Advantages and Disadvantages of a Health Savings Account (HSA)

Health savings accounts are becoming a viable alternative as many families try to put money away for future medical expenses. A health savings account is a tax advantaged plan that is designed to help account holders save money for future medical expenses. Here are the main advantages and disadvantages of an HSA.

Advantages of Health Savings Accounts

Your Account Stays with You

The biggest advantage I can see with an HSA is that the money you contribute and accumulate is your money for your medical expenses forever. No matter what, you get to take your account with you wherever you go.  It is not tied to a single job. That is pretty awesome in my opinion.

No Federal Income Tax on Contributions

Another advantage of health savings accounts is that the contributions are not taxed at the federal level regardless of your income. There is no income cap so anyone can benefit from the tax savings of a health savings account.

Earnings Grow Tax Free

Earnings in your HSA are allowed to grow income tax free as well. You can invest the money you contribute to an HSA, and all of the contributions and returns can be used to pay for qualified medical expenses. This gives account holders the ability to accumulate even more money for their healthcare needs.

Medical Expenses Are Paid Tax Free

Withdrawals are free from federal taxes as long as they are applied to qualified medical expenses. Qualified medical expenses are eligible expenses like prescription medication, dental trips, and doctor's visits. Most forms of medical care will qualify and will often cover the spouse and dependents as well.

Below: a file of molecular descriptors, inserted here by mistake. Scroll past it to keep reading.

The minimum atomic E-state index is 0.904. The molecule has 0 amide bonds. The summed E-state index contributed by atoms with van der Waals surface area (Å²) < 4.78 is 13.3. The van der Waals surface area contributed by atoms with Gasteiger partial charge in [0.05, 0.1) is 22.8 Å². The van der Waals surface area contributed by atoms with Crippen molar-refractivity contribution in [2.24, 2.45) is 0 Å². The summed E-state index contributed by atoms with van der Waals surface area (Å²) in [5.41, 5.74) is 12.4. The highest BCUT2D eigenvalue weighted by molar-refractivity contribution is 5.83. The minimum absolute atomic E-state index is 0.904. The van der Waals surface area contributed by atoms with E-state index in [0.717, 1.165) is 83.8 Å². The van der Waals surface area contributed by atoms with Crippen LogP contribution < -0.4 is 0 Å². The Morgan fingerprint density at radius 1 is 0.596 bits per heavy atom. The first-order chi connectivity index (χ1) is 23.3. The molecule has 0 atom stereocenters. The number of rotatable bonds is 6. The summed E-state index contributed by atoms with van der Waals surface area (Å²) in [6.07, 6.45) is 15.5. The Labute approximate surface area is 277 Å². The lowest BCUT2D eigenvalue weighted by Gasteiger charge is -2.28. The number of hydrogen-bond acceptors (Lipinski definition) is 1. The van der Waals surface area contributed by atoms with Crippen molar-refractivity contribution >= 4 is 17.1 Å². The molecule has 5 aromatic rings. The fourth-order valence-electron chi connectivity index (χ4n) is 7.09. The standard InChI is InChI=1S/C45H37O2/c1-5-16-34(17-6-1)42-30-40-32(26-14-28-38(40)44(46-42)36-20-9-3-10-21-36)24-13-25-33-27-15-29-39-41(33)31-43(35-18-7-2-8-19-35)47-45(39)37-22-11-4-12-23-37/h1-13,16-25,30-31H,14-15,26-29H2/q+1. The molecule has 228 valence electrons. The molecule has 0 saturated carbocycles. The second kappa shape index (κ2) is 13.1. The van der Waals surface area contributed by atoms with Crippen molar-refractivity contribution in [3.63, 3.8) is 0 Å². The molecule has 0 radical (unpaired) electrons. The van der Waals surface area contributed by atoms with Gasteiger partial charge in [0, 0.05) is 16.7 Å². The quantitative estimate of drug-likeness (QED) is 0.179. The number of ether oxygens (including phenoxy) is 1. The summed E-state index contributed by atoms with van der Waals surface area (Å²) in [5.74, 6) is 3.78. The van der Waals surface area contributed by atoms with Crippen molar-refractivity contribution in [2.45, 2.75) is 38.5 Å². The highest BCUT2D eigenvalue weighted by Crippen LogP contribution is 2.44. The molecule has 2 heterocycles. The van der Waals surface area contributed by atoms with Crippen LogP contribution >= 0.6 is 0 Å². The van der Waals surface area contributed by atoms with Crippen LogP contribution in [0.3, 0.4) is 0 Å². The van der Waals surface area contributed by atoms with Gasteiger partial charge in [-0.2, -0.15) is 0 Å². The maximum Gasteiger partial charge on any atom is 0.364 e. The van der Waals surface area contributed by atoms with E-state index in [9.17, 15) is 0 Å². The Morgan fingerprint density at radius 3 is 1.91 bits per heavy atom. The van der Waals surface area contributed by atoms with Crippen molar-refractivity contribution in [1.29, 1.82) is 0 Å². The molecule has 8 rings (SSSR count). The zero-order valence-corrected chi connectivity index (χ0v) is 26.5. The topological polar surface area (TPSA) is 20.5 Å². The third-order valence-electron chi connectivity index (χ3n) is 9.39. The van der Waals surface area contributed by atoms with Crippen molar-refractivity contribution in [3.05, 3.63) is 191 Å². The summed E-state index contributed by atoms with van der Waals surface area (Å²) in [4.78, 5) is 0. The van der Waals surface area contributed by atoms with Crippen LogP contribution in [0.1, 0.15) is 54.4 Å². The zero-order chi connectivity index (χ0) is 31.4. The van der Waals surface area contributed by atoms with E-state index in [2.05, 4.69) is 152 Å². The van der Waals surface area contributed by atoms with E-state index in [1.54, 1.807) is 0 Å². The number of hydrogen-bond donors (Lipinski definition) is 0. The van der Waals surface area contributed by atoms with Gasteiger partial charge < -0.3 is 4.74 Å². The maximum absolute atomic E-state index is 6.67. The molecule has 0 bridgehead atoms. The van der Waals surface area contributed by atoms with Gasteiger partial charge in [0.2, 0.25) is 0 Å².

Disadvantages of Health Savings Accounts


There is a substantial 20% penalty for anyone under the age of 65 that uses the money in an HSA for anything other than qualified medical expenses. Income taxes have to be paid on any withdrawals that are not for qualified medical expenses.

Account Value Can Decline

Since most health savings accounts are invested in assets like stocks and bonds, the balances can fluctuate. This means that account holders could see account values decline during bad financial markets. If you rather not take that risk, many people keep their HSA contributions in regular savings accounts and don't make or lose much extra money.


You can only have an HSA if you are covered by a high deductible medical plan and are not covered by any other plan as well. Anyone age 65 and older that is already enrolled in Medicare is not eligible either. These provisions prevent lots of people from being able to take advantage of this type of plan.

My Personal Take on an HSA

My company offers us two medical plans. One costs us about $1000 a year and is a basic plan with $25 co-pays and a $750 annual deductible with 80% covered after that until I pay a maximum of $4000 out of pocket.

The other would cost me $50 a year and is a high deductible plan that comes with an HSA. It covers nothing until I hit $2750 and then covers 80% until I pay out a total of $5750 in a single year.

The $950 difference a year in premiums wasn't enough to entice me into using the HSA. But my case is unusual since most regular insurance plans cost way more than mine, so HSA's usually end up being a fantastic idea.

What do you think of HSA's?


Edwin C

Edwin is a marketer, social media influencer and head writer here at Money In The 20’s. He manages a large network of high quality finance blogs and social media accounts.